Ghana’s impressive ranking in investment-attractiveness on the continent and the departure of 13 Ghanaian Agricultural students to begin 11-month paid intensive internship practical agricultural training in Israel are some of the leading stories in the Ghanaian press on Wednesday.The Ghanaian Times reports that Ghana outperforms other West African countries to rank sixth in investment-attractiveness on the continent
Ghana, in RMB’s ‘Where to Invest in Africa’ 2021 report outperformed its West African peers to rank sixth place in investment attractiveness on the continent.
Ghana, per its new ranking, emerged as the top destination in the sub-region followed by Côte d’Ivoire, Senegal and Nigeria.
Assigning reasons for the country’s ranking, RMB, the corporate and investment banking arm of FirstRand Bank Ltd, said Ghana entered the current Covid crisis on a relatively stronger footing than its African peers with its economy managing to avoid a recession in 2020 and registering growth of 0.4 percent, outperforming Sub-Saharan Africa economies which contracted by 3.2 percent on average.
RMB, also added that Ghana’s economy had seen major shifts over the past few years with the major shifts supported not only by primary-sector industries like oil and gold but also accelerated development in the tertiary sector thereby positioning the economy for significant growth going forward.
“We see the construction, agriculture, and services sector as the main catalysts for strong 4.2 percent average growth between 2022 and 2023,” RMB noted in its report.
“This year, the economy has shown a steady recovery, with the Gross Domestic Product print in 2Q21 at 3.9 percent, supported by performance in both the secondary and tertiary industries. Over the next few years, oil production output will pick up in the near term, supported by higher oil prices that should encourage further oil exploration in Ghana. There are similar expectations for gold production, which is further supported by government efforts to curb illegal mining activity, thereby promoting the formal sector,” it added.
RMB Africa Economist Daniel Kavishe, commenting on the report noted that this year’s report assessed the extent of the pandemic’s impact by sketching the landscape of the continent pre-COVID-19, and then painting a picture of both its actual and potential outcomes through and post-pandemic.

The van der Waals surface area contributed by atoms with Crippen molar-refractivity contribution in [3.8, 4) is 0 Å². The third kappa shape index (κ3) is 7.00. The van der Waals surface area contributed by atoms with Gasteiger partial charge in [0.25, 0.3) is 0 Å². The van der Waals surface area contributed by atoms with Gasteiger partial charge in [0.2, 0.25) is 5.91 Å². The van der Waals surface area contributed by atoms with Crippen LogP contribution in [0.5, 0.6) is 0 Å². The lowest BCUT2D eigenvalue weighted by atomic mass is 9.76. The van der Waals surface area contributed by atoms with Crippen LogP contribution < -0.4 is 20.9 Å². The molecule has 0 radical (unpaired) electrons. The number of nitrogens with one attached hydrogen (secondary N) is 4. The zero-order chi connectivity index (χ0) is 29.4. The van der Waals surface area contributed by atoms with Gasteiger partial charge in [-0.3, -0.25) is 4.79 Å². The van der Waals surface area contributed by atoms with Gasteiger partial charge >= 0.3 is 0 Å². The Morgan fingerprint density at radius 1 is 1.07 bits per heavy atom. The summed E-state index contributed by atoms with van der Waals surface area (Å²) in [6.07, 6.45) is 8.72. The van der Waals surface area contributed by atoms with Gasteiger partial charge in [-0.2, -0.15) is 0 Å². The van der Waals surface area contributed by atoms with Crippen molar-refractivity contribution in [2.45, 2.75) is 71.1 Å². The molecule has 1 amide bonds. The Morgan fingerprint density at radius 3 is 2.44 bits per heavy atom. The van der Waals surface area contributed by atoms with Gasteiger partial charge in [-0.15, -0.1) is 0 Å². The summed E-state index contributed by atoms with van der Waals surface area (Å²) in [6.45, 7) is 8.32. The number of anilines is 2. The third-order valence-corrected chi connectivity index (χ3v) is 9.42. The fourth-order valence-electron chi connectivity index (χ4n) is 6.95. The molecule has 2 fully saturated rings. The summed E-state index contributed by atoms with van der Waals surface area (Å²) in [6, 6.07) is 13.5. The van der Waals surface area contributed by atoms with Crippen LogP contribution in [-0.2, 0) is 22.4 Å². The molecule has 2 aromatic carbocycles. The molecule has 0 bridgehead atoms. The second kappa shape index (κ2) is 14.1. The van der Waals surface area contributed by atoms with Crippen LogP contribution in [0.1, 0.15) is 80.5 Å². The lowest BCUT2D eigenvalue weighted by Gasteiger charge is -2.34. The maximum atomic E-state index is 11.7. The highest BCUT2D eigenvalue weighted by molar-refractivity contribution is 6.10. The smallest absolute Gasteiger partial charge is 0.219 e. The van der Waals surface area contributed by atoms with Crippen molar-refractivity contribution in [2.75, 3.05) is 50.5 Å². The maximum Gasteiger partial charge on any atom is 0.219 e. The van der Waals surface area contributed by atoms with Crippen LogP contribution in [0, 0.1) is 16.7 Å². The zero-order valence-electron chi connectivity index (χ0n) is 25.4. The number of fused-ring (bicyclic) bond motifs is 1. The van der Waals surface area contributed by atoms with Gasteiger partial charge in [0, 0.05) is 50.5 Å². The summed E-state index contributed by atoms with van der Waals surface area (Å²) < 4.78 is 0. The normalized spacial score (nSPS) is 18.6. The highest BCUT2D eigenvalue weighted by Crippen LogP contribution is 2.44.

“We created a new set of rankings that incorporated some of the unavoidable COVID-19-induced challenges, of which the operating environment score was one,” he said.
The newspaper says that 13 Ghanaian Agricultural students yesterday left Ghana to begin an 11-month paid intensive internship practical agricultural training in Israel.
The group being the fourth batch brings to 500 the number of students trained under the Ghana-Israel Green House Technology programme.
While in Israel, the students would be attached to co-cooperative farms called “Kibbutz,” where they would work for five days and be in the classroom for one day.
The programme is to help build capacity of the beneficiaries who are expected to save part of their allowances towards establishing their own agri-business when they return.
The Team Co-ordinator, Prince Kwame Boakye told the media at the departure lounge that the group would be attached to various farms where they will be supervised by technical experts to ensure that they acquire the right skills in practical agriculture.
The Chief Director at the Ministry of Food and Agriculture, Mr Patrick Robert Ankobiah on behalf of the sector Minister Dr Owusu Afriyie Akoto advised the students to see themselves as ambassadors of the country and conduct themselves properly.